Red meat, fortified milk stops anaemia in toddlers
Increasing red meat or fortified milk intake can combat falling iron levels in toddlers, a common problem experienced by one in three babies.
Increased amount of iron is needed by toddlers in their second year as a deficit can cause anaemia.
If severe enough at this age, it can delay brain development and even result in behavioural problems and impaired cognitive function.
Not much research has been done into toddler nutrition and iron levels, but Anne-Louise Heath, nutritionist, and Ewa Szymlek-Gay, University of Otago, wanted to test whether food-based strategies such as increasing red meat or fortified milk intake could combat the problem.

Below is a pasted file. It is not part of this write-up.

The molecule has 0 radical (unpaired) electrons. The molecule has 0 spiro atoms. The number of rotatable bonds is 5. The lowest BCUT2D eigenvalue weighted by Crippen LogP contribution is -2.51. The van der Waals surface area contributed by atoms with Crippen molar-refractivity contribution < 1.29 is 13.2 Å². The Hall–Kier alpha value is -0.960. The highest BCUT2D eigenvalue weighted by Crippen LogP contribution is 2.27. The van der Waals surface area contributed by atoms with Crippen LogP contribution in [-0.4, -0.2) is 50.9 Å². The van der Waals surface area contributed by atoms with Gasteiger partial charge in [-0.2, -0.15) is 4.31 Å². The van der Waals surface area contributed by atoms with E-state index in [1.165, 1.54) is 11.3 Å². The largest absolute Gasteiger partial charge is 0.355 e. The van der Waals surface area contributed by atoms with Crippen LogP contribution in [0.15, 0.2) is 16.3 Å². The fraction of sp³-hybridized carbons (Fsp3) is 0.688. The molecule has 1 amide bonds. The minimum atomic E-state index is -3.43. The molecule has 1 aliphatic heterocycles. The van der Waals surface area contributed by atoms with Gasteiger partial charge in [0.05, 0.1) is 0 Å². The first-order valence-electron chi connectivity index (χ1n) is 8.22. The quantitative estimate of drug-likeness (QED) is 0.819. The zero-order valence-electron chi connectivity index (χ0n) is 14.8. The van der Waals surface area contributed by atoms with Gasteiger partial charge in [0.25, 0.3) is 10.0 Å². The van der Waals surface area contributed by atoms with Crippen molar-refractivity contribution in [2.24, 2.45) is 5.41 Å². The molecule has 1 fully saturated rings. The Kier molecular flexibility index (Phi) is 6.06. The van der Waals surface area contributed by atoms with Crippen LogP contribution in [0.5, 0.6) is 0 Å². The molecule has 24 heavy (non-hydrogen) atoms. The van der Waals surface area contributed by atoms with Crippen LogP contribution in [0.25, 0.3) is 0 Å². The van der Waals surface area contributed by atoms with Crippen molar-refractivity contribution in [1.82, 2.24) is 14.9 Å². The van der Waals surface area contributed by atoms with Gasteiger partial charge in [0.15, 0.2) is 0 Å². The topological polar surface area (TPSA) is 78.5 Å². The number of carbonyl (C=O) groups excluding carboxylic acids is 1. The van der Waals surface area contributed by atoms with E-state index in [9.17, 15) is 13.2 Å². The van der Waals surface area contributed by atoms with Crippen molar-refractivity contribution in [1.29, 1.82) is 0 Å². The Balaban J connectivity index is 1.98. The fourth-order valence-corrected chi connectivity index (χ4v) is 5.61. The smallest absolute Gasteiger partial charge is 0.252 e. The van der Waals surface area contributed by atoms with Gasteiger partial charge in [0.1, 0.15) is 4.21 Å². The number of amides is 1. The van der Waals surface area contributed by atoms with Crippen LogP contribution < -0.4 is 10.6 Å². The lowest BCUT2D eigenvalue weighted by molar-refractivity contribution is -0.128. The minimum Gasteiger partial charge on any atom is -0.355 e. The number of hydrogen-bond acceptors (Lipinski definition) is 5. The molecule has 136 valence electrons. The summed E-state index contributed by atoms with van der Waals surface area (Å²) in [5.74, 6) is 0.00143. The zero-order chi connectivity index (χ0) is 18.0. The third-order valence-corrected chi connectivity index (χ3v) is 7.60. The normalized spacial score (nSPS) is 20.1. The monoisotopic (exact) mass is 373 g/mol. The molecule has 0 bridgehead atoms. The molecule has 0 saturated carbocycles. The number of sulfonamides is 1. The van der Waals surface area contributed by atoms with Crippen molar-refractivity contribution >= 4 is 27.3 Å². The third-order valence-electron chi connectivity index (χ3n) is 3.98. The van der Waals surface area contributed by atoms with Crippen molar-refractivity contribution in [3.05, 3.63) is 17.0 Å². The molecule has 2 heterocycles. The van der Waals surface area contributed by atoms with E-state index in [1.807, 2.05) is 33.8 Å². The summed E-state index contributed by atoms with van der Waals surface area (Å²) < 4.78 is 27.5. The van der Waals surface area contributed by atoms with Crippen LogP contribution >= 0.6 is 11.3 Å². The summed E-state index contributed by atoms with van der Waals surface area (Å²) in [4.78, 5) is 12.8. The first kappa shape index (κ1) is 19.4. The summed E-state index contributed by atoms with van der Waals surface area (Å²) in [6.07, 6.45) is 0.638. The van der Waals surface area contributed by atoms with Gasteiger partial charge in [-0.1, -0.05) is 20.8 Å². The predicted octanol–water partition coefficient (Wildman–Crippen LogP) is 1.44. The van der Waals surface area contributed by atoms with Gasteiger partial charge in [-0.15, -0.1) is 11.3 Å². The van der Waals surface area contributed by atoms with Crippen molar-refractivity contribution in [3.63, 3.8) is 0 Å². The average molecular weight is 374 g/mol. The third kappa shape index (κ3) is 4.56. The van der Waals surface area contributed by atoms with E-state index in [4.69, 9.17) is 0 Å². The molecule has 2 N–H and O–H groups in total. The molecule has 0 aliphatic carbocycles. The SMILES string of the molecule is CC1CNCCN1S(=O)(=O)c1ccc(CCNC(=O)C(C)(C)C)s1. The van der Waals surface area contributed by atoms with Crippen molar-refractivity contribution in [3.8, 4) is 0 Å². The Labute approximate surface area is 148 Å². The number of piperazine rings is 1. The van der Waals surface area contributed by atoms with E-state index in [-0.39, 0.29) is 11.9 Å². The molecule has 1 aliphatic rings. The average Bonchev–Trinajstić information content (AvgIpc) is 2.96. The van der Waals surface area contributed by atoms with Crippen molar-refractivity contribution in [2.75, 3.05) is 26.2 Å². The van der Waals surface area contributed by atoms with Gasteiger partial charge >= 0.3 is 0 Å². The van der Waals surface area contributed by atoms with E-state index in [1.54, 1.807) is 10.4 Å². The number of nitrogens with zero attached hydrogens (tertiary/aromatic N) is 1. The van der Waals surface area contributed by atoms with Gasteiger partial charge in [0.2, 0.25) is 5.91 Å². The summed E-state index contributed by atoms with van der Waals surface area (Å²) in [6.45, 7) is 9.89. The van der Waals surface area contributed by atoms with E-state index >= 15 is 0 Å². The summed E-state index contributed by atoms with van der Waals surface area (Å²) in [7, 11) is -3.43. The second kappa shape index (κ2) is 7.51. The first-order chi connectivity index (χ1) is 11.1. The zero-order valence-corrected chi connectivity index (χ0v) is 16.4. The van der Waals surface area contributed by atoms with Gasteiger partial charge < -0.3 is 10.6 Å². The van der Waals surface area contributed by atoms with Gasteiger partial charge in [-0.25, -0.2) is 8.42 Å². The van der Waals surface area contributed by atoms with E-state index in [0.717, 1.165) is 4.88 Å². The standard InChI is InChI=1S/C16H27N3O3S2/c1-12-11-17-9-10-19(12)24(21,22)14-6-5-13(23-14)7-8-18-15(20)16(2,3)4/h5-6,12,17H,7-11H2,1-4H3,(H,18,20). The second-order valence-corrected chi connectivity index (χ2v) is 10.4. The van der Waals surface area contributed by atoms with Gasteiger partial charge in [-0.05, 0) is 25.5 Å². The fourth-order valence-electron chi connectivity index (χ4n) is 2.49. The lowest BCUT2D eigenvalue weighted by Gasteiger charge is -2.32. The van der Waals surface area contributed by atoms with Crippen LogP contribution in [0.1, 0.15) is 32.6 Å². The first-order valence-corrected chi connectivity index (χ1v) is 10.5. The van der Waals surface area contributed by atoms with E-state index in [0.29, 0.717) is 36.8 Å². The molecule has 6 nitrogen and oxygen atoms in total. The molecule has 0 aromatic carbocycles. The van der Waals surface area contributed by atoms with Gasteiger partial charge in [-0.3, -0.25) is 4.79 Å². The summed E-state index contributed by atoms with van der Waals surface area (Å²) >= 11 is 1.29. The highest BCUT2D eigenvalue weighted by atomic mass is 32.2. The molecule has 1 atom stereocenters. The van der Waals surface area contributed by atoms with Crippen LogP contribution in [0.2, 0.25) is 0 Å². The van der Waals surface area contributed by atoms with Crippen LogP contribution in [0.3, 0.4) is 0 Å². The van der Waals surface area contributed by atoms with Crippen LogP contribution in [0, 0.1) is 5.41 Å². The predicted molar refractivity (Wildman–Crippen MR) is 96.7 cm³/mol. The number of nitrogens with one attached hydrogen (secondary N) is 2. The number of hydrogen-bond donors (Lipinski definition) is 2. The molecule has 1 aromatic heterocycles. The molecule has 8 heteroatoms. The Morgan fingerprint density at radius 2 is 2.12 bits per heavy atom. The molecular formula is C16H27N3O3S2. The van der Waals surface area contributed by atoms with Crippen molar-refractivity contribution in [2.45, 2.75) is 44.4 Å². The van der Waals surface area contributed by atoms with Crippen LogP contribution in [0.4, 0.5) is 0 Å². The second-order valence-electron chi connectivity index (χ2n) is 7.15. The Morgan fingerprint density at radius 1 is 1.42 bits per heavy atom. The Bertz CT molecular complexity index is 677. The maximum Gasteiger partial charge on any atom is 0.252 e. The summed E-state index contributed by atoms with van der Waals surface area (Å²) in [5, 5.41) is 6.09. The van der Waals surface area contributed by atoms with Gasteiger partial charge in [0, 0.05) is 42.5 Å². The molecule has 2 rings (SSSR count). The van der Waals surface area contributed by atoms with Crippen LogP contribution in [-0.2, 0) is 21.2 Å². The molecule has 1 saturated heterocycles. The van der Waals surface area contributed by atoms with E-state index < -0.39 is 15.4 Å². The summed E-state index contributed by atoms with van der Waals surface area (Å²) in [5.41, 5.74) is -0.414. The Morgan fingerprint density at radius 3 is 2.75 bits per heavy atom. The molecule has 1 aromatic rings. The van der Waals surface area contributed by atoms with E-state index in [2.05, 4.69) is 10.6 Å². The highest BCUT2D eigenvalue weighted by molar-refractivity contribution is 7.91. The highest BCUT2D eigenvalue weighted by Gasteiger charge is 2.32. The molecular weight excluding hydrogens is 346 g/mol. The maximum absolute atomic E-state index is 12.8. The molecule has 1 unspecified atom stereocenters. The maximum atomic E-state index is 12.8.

They found that toddlers fed fortified milk or red meat increased their iron stores, suggesting that either approach is likely to prevent a decline.
Since both paths have their pros and cons, the researchers want to further investigate whether a combined approach might offer improvements in iron status.
These findings were published in the American Journal of Clinical Nutrition.